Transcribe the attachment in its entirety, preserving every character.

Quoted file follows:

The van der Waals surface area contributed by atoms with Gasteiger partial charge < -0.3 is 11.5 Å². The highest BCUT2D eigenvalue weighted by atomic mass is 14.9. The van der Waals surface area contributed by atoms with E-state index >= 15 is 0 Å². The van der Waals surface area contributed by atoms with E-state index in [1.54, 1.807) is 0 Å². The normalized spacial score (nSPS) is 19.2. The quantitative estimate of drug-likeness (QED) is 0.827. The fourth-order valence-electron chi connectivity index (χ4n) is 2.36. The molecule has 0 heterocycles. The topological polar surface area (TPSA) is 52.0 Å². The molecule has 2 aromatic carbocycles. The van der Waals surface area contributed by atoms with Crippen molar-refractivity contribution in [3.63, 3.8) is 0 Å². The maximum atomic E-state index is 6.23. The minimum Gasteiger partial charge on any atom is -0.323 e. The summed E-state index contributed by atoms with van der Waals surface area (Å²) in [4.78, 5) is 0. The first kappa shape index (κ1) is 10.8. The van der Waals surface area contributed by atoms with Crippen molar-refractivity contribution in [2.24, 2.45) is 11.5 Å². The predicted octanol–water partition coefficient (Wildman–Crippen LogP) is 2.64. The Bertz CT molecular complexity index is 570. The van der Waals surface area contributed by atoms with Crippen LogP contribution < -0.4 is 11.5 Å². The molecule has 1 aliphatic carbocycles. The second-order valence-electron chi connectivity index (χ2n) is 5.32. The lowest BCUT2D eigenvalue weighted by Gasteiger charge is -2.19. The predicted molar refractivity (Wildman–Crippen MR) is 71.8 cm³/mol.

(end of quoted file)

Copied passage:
The van der Waals surface area contributed by atoms with Gasteiger partial charge < -0.3 is 11.5 Å². The highest BCUT2D eigenvalue weighted by atomic mass is 14.9. The van der Waals surface area contributed by atoms with E-state index >= 15 is 0 Å². The van der Waals surface area contributed by atoms with E-state index in [1.54, 1.807) is 0 Å². The normalized spacial score (nSPS) is 19.2. The quantitative estimate of drug-likeness (QED) is 0.827. The fourth-order valence-electron chi connectivity index (χ4n) is 2.36. The molecule has 0 heterocycles. The topological polar surface area (TPSA) is 52.0 Å². The molecule has 2 aromatic carbocycles. The van der Waals surface area contributed by atoms with Crippen molar-refractivity contribution in [3.63, 3.8) is 0 Å². The maximum atomic E-state index is 6.23. The minimum Gasteiger partial charge on any atom is -0.323 e. The summed E-state index contributed by atoms with van der Waals surface area (Å²) in [4.78, 5) is 0. The first kappa shape index (κ1) is 10.8. The van der Waals surface area contributed by atoms with Crippen molar-refractivity contribution in [2.24, 2.45) is 11.5 Å². The predicted octanol–water partition coefficient (Wildman–Crippen LogP) is 2.64. The Bertz CT molecular complexity index is 570. The van der Waals surface area contributed by atoms with Crippen LogP contribution < -0.4 is 11.5 Å². The molecule has 1 aliphatic carbocycles. The second-order valence-electron chi connectivity index (χ2n) is 5.32. The lowest BCUT2D eigenvalue weighted by Gasteiger charge is -2.19. The predicted molar refractivity (Wildman–Crippen MR) is 71.8 cm³/mol.